The Internet Service Providers’ Association (Ispa) has queried the status of two initiatives designed to ensure that all South Africans have access to affordable voice and data services.
The body, which represents most ISPs in SA, wants to know what progress is being made by state-owned Broadband Infraco. “Ispa would like to know to what extent the company has managed to implement the roll-out plans set out in schedules 1 and 2 of [the company’s] electronic communications network service licence,” says Ispa regulatory adviser Dominic Cull.
“In particular, Ispa wishes to know whether Broadband Infraco has filed an implementation plan with the Independent Communications Authority of SA (Icasa) and whether this has been approved,” Cull says. “This plan, a draft of which was supposed to be submitted to Icasa during June 2010, is required to set out the manner in which the company intends to establish points of presence in the 33 different underserviced areas specified in its licence.”
Furthermore, says Cull, the plan is required to set out the locations of all the points of presence to be installed; the date of commencement of the roll-out of such facilities, which should not be later than April 2011; and the detailed time periods over which such roll-out will be staggered.
“Ispa is of the view that the establishment of the required points of presence has the potential to revitalise efforts to bring affordable communications to all citizens, as Ispa members, among others, will be able to purchase bandwidth directly from these [sites] in order to service surrounding members. Therefore, Ispa will gladly work closely with Broadband Infraco in order to ensure that the opportunities it creates in these areas are effectively taken up.”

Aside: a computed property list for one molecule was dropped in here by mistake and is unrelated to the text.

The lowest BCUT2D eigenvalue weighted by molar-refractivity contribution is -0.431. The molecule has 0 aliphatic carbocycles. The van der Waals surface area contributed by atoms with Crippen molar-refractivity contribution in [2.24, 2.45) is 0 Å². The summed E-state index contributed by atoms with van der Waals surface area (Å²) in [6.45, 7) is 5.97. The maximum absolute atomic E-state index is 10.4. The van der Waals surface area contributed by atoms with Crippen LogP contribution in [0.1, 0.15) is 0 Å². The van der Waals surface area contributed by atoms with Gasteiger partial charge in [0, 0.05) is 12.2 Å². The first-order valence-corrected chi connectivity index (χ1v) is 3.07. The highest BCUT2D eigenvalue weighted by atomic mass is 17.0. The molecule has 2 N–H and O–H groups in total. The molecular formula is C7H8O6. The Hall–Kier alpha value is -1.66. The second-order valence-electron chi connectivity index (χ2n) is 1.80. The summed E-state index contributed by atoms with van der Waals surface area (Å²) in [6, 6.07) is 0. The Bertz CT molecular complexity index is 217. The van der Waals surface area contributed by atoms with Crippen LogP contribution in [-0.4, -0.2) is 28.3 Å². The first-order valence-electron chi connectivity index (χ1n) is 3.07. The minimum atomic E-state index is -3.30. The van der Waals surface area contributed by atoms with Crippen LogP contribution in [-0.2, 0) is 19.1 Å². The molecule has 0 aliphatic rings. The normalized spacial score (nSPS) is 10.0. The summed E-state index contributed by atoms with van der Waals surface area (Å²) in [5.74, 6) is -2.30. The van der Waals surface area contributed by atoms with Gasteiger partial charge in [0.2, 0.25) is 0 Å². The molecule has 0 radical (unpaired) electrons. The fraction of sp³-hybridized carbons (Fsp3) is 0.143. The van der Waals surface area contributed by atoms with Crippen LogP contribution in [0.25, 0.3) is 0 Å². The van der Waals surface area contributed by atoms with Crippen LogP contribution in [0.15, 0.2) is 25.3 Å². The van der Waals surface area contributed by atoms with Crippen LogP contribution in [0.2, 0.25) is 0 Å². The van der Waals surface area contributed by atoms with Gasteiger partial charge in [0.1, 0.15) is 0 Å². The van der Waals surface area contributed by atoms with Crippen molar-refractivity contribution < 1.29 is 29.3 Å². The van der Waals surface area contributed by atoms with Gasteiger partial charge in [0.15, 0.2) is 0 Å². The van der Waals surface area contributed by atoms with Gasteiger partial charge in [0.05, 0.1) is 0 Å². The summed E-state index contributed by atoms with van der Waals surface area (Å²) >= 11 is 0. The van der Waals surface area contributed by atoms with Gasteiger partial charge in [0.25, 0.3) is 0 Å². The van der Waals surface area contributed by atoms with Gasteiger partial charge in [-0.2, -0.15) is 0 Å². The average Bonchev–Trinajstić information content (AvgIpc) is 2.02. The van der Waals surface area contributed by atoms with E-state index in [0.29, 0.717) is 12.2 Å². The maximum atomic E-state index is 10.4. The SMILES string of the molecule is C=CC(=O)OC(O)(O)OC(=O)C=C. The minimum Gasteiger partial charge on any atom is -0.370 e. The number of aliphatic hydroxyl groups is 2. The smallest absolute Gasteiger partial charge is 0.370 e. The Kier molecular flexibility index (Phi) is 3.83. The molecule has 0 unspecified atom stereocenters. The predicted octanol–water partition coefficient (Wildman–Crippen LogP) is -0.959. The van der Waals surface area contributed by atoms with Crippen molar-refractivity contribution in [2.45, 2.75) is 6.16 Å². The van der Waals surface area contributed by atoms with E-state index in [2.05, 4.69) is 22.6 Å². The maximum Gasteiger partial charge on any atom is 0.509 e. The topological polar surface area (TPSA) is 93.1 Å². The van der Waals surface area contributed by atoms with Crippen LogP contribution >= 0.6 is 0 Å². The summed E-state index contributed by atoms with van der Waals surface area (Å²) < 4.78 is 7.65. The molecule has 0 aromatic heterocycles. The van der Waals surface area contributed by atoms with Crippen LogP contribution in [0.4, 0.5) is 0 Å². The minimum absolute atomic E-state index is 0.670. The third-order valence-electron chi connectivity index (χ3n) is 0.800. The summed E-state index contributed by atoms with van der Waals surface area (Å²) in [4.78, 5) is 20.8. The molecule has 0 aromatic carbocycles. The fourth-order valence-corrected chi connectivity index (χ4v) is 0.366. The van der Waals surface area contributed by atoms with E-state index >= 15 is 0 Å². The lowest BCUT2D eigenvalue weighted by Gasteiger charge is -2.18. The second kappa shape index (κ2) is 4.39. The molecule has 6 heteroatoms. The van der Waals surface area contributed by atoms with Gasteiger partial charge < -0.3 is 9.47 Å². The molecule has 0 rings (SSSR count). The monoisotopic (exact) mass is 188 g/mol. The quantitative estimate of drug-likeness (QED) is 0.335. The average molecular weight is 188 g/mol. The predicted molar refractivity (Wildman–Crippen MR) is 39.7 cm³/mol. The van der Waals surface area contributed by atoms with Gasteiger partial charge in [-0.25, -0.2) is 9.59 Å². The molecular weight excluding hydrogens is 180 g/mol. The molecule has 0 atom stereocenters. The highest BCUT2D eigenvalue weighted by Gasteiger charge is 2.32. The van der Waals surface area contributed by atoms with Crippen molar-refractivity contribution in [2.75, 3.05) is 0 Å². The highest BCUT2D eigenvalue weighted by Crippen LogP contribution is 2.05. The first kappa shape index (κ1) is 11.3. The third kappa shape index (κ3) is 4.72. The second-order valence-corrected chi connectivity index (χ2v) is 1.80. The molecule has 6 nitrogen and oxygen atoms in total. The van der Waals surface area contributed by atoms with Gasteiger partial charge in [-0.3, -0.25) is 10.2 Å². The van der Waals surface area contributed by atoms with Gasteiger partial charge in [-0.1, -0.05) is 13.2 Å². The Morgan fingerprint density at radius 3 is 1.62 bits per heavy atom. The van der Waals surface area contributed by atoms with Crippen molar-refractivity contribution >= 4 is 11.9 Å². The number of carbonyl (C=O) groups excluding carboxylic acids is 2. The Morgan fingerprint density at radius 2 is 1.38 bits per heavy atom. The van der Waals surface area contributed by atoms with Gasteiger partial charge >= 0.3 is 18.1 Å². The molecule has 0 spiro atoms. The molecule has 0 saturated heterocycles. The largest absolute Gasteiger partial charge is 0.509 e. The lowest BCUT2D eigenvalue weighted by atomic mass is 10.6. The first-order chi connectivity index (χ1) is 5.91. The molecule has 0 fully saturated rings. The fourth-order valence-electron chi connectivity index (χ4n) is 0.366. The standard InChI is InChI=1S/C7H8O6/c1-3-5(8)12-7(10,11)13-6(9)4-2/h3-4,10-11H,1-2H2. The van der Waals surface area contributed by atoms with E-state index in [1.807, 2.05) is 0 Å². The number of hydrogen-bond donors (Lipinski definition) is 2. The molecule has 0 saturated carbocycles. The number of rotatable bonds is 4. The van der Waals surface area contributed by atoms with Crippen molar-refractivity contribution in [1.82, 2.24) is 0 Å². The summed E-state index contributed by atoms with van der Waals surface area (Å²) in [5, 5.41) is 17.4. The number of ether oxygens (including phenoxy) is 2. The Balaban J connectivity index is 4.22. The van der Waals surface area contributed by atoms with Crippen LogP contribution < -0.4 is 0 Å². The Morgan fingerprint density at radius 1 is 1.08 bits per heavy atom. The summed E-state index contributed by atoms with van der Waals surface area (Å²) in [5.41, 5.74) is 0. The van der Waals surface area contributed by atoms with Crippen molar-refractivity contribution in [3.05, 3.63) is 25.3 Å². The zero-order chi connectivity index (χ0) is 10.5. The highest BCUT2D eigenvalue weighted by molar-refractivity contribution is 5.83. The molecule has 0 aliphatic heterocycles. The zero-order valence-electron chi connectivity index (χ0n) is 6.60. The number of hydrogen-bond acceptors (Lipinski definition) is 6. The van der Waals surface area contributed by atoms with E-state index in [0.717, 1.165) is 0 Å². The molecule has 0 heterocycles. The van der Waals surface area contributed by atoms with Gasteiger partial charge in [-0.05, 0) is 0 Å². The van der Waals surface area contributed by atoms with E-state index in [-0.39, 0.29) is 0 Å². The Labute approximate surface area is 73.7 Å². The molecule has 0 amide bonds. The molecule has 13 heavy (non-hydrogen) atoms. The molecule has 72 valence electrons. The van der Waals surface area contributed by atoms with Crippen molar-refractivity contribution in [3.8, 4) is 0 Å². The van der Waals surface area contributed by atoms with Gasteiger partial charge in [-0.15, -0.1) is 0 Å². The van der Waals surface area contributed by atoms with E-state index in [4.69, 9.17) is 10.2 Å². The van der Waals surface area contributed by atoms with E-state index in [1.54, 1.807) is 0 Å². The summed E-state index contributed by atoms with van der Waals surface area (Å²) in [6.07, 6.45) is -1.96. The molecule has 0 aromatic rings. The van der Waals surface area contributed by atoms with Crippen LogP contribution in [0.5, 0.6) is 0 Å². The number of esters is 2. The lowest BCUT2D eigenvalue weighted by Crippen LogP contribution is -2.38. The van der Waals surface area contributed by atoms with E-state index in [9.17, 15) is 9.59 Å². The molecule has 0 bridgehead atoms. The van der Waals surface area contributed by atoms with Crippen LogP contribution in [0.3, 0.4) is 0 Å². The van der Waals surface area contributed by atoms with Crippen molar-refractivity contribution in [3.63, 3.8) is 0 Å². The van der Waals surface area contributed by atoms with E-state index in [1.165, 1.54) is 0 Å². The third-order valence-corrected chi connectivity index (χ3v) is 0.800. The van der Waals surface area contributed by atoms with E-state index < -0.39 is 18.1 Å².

Cull says Ispa also wants an update on the much-delayed release of available radio frequency spectrum in the 2,6GHz and 3,5GHz bands. This frequency, he says, is critical to the introduction of affordable voice and broadband services in these areas, as providers utilise these frequencies to roll out access networks. “While all the talk is about what these licences will cost, we seem to be missing how much it is costing SA not to issue them.”
He says government, Icasa and key players like Broadband Infraco need to “work together quickly and effectively to create an enabling environment for the roll-out of services to as many underserviced areas as possible, in as short a timeframe as possible.
“The availability of low-cost network services and bandwidth in these currently underserviced areas has the potential to revolutionise the participation of marginalised communities in the mainstream economy while securing the future of these communities through the delivery of educational and e-government services.”
He adds that the role of the Universal Service & Access Agency of SA (Usaasa) and the Universal Service Access Fund (Usaf) remains “critical”.
“Bearing in mind the continued lack of affordable accessibility, it is disappointing that there does not appear to be any clear plan as to how these entities are meant to function. The current status of Usaasa and the disbursement of funds from the Usaf is certainly neither what it should be nor what we expected,” Cull says. — Staff reporter, TechCentral